Tasting History: Explore the Past through 4,000 Years of Recipes (A Cookbook)
“even if we never make these dishes of ancient times, Miller’s book is a fascinating read.”
“They say ‘history is written by the victors,’ but in my experience, history is written by those who write stuff down, and food is no exception,” writes Max Miller in the introduction to Tasting History, his new cookbook that delves into the foods we’ve eaten throughout millennia.
Four years ago, Miller had little interest in cooking. But when a friend became sick while they were vacationing and they watched seasons of a cooking shows while overindulging on nachos, that all changed. Developing a passion for baking, he soon was taking his cakes and pastries to Walt Disney Studios where he worked. Besides sharing his creations, Miller also explained the origins of the recipes. Suggestions from friends influenced him to start a YouTube show titled “Tasting History with Matt Miller.” Shortly after, the pandemic hit, Miller was furloughed from his job, as were many others, and his show became a hit to all those stuck at home.
Now Miller has taken it to the next level with this deep dive into food history that includes original recipes and Miller’s adaptations for home chefs as well as photos, original drawings, anecdotes, and cook’s notes.
Sure we may never cook such dishes as Melas Zomos or Spartan Black Broth, circa 400 BCE. It’s a dish that required exercising “in the Spartan manner” and bathing in the Eurotus, which makes it hard to do even for those interested in giving the recipe a try. And besides it probably isn’t very tasty, but the story behind it is fascinating. Then there’s Stew of Lamb, a Babylonian favorite circa 1740 BCE. Lamb was a favorite ingredient back then, but they weren’t the lambs we’re familiar with today. The prized sheep of Babylon had tails so fat that shepherds constructed little carts so the tails didn’t drag through the muck and dirt.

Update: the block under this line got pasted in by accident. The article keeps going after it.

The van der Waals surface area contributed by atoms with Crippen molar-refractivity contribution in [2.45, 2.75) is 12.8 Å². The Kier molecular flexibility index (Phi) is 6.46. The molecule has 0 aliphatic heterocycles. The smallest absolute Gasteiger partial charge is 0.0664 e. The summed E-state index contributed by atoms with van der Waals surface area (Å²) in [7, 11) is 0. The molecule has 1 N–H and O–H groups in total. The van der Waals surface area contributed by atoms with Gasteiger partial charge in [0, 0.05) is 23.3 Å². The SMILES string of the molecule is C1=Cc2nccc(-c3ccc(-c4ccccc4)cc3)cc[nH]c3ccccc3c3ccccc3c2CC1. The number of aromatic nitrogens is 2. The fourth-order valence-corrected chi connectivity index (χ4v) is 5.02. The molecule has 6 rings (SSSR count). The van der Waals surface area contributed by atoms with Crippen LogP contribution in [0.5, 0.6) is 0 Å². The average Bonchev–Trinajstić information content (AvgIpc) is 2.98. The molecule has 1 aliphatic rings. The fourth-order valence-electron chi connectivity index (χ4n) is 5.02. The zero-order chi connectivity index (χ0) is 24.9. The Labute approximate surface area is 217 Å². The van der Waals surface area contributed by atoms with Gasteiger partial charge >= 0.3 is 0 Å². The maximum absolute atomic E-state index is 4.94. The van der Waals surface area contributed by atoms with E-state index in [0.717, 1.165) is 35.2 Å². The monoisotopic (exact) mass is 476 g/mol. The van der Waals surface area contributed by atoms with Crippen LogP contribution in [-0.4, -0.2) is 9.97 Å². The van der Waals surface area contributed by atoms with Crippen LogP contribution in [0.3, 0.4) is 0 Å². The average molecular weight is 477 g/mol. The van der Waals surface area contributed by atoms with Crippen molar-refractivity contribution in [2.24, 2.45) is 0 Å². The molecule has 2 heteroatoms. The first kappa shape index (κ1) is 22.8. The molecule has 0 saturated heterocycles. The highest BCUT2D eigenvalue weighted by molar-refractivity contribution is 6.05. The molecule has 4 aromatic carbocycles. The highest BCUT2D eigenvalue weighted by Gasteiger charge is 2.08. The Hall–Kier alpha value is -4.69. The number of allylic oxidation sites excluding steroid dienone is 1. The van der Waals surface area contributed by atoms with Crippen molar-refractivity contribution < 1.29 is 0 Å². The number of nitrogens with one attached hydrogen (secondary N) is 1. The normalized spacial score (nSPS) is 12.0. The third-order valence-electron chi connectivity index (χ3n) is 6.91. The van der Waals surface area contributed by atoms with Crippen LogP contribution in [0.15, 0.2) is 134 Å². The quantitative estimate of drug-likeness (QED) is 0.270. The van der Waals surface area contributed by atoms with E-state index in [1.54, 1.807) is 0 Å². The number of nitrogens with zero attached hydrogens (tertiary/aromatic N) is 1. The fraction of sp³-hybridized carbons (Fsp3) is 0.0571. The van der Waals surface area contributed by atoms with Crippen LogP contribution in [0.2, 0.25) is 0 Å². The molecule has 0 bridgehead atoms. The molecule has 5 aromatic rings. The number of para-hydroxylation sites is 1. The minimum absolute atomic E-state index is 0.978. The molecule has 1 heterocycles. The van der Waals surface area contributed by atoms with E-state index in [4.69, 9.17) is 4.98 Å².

The recipe for this stew is easy, but even if a person could, though it’s unlikely, find the fatty sheep tails, another ingredient—risnatu—has no definite translation, though Miller says it’s commonly agreed upon that it’s a type of dried barley cake. He solves both those problems in his adaptation of the recipe by providing appropriate substitutions that honor the dish’s origins but make it available to modern kitchens.
But even if we never make these dishes of ancient times, Miller’s book is a fascinating read. As we get closer to our own times—the book is arranged chronologically—we find dishes that are more recognizable such as precedella, a German recipe originating in 1581 that instructed cooks to “Take fair flour, a good amount of egg yolk, and a little wine, sugar and anise seed and make a dough with it.”
Of course, modern pretzels don’t typically have wine and anise seeds in them, but Miller provides a recipe using all those ingredients so we can get the same flavor profile as the precedellas that were baked almost 500 years ago. It is indeed tasting history.
Miller has culled recipes from around the world. The book also includes the foodways of medieval Europe, Ming China, and even the present with a 1914 recipe for Texas Pecan Pie that Miller describes as “a time before corn syrup came to dominate the dessert.” His adaptation of the original recipe uses sugar since corn syrup didn’t begin to dominate until the 1930s. The 1914 recipe also calls for a meringue topping, an addition not found in modern pecan pies. So even within a short time span of just over 100 years, Miller shows us how a recipe has evolved though he assures us, we’ll like the 1914 version best.